December 2021 marked the centenary of the directive which flung the women’s game into the wilderness for five decades. Less than a year before this myopic edict, one of the most significant football matches in Goodison Park’s history took place – but it did not involve an Everton team.
During the First World War, football matches played between women’s factory teams boosted wartime morale and raised funds for deserving causes. Goodison Park staged a charity match on 1 April 1918, contested by Aintree Munitions Ladies and North Haymarket Ladies Football Club. However, a fixture on a far grander scale took place at the same venue on the morning of 26 December 1920.
The clement weather drew a large crowd, estimated to be in excess of 40,000, on Boxing Day morning (Liverpool FC had a home fixture later that day). The big draw was a match between St Helen’s Ladies and their celebrated rivals, Dick, Kerr Ladies of Preston. People swamped the surrounding streets, so the two teams needed a police escort to get safely into the stadium’s players’ entrance. Dick, Kerr, were simply too good for their Lancastrian rivals and struck four times without reply. Team captain Alice Kell bagged a hat-trick and was then presented with a trophy by the Lord Mayor of Liverpool. Sadly, no photos of the great occasion survive. Gate receipts of £3,100 were donated to discharged soldiers’ and sailors’ funds in Liverpool.
Concerned about the potential threat to the men’s game, mutterings that not enough of the gate receipts were reaching the designated good causes, and Dick, Kerr Ladies’ overtly political support for striking coal miners, the Football Association swung into action. Women’s matches at members’ grounds were banned and, soon afterwards, qualified match officials were barred from overseeing females’ fixtures.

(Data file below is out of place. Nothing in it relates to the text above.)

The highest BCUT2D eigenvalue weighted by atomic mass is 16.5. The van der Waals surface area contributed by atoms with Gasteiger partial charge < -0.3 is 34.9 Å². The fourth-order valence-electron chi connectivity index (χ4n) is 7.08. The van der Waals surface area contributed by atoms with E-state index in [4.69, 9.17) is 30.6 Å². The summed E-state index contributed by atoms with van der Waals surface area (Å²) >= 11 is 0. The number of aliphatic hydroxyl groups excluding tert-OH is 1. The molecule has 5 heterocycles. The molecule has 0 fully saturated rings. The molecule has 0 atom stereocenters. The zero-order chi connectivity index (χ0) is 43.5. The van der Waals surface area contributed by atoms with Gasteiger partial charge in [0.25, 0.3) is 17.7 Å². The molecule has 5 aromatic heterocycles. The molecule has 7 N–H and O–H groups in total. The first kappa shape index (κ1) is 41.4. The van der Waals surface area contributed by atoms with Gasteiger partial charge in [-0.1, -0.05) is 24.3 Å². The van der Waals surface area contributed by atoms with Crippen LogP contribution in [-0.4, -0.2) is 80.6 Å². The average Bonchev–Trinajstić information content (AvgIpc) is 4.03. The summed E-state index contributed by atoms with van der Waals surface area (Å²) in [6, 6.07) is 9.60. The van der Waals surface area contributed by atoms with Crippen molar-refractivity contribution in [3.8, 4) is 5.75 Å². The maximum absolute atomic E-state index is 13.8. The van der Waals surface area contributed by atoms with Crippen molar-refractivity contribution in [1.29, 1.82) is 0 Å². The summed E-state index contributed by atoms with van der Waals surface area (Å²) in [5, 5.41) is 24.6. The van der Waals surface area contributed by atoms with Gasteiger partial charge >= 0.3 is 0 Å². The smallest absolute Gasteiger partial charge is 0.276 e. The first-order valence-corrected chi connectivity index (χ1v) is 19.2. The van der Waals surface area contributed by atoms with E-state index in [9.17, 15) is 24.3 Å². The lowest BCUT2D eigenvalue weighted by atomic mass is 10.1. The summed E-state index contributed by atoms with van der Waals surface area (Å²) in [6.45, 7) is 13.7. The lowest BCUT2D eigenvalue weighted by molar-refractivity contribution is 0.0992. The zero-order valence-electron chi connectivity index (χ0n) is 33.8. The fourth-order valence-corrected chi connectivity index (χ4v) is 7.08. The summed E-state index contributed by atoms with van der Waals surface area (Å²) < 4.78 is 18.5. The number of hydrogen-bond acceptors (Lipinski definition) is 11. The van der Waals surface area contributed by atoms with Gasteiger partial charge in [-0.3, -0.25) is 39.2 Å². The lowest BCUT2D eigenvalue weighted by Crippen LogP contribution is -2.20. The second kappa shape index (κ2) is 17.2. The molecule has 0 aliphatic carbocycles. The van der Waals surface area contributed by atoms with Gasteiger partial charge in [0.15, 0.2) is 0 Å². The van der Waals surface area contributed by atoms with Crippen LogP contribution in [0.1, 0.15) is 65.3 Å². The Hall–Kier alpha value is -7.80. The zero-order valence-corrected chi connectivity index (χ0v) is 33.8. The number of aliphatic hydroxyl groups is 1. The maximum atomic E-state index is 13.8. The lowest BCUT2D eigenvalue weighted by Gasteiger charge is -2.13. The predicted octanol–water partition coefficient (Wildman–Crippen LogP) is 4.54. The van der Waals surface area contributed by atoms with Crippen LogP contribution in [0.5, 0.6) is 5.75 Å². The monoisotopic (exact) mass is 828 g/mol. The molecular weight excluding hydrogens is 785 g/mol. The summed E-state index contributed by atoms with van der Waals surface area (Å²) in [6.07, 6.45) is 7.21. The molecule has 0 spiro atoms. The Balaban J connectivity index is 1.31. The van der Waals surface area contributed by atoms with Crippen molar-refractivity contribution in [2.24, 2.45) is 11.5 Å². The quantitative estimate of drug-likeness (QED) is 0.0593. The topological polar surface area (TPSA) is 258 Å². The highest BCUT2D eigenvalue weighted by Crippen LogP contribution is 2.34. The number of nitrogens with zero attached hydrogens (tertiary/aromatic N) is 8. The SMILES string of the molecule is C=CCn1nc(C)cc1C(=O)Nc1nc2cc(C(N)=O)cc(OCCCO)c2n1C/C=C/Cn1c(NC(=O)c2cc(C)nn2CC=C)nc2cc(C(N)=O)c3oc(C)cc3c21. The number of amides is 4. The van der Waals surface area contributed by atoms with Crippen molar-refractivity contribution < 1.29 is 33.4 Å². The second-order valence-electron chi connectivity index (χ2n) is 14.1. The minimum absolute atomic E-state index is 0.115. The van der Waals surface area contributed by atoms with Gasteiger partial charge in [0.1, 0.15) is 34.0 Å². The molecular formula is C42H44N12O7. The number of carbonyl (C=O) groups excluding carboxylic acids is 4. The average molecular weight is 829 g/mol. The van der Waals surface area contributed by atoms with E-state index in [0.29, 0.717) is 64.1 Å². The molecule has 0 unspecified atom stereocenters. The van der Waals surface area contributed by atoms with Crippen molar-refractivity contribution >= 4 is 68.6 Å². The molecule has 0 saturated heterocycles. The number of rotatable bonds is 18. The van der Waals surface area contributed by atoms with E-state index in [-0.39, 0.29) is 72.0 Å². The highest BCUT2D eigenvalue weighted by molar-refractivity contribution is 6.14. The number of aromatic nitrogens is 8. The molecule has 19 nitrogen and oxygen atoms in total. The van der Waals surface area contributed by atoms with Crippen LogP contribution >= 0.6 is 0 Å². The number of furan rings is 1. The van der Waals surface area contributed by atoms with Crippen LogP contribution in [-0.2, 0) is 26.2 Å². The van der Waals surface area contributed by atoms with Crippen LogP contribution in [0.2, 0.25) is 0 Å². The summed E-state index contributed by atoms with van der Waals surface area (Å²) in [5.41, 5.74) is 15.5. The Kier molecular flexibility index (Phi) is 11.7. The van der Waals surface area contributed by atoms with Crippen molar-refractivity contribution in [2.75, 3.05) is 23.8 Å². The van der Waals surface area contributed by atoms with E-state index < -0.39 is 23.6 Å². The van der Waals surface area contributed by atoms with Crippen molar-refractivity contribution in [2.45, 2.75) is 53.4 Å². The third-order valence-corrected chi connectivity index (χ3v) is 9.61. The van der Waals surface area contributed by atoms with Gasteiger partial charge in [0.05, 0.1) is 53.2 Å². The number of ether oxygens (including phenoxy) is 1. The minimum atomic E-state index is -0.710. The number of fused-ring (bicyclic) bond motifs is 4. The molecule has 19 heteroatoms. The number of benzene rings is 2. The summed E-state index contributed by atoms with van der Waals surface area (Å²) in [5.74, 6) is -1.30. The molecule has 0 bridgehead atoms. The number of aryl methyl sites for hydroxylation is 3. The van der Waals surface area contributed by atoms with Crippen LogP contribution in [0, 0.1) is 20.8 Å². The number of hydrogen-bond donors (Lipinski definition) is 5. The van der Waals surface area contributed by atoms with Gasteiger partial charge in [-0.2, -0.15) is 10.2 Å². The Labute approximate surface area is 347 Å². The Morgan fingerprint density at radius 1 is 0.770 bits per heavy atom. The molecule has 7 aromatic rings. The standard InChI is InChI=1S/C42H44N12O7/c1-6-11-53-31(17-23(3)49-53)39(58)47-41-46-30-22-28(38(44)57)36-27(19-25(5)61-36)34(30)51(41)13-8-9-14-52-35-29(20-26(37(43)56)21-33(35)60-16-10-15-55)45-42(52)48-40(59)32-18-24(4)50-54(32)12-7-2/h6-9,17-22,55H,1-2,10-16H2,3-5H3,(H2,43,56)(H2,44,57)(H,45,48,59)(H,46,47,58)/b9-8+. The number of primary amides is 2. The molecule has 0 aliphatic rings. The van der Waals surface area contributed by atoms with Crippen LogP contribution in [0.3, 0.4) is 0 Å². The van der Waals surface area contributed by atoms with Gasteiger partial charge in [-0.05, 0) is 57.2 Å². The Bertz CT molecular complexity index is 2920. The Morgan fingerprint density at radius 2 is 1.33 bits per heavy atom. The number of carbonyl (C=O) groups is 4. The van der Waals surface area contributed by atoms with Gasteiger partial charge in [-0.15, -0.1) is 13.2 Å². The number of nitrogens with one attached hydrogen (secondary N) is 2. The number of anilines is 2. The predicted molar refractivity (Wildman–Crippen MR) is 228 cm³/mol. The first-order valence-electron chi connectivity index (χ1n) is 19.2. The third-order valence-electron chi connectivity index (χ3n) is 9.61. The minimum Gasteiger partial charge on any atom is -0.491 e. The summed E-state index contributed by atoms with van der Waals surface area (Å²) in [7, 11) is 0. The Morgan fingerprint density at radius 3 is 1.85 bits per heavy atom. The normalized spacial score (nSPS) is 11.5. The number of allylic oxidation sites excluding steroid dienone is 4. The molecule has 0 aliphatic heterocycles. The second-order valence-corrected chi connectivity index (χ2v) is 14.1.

The FA made this statement on the 5 December:
Complaints having been made as to football being played by women, the Council feels impelled to express their strong opinion that the game of football is quite unsuitable for females and ought not to be encouraged.
Complaints have also been made as to the conditions under which some of these matches have been arranged and played, and the appropriation of receipts to other than charitable objects.
The Council are further of the opinion that an excessive proportion of the receipts are absorbed in expenses and an inadequate percentage devoted to charitable objects.
For these reasons the Council request clubs belonging to the association to refuse the use of their grounds for such matches.
However, women’s football refused to die. In August 1935, Preston Ladies FC (formerly Dick, Kerr Ladies) played a French team at the Breck Park Greyhound Stadium, Tuebrook, in front of 5,000 spectators. Dixie Dean was present to meet the team captains and carry out the ceremonial kick-off. Everton’s Assistant Trainer, Andy Tucker, and inside-forward Alex Stevenson ran the lines.
Preston Ladies FC folded in 1965, six years before the draconian restrictions on women’s football were rescinded. Everton Ladies came into being in 1995, when Leasowe Pacific came under the club’s umbrella – a positive legacy left by then-chairman Peter Johnson. Led by Billy Jackson, the team won the Women’s Super League in 1998 and subsequently enjoyed great success under the stewardship of Keith Marley and his wife (and former team captain) Mo Marley.
Following in the footsteps of Dick, Kerr and St Helens Ladies, Everton Women (as they are now known) have played on numerous occasions at Goodison Park. The team is now fully integrated into the Everton structure and has a new home at Walton Hall Park – a ten-minute walk from Gwladys Street. The great Lily Parr, who played for Dick, Kerr Ladies in that famous festive match in 1920, has been joined in the English Football Hall of Fame by ex-Toffees Rachel Brown-Finnis and Rachel Unitt.
Dick Kerr ladies image colourised by George Chilvers
1935 Image of Dixie Dean with Everton trainer Andy Tucker and English and French women footballers is used care of Rob Tucker.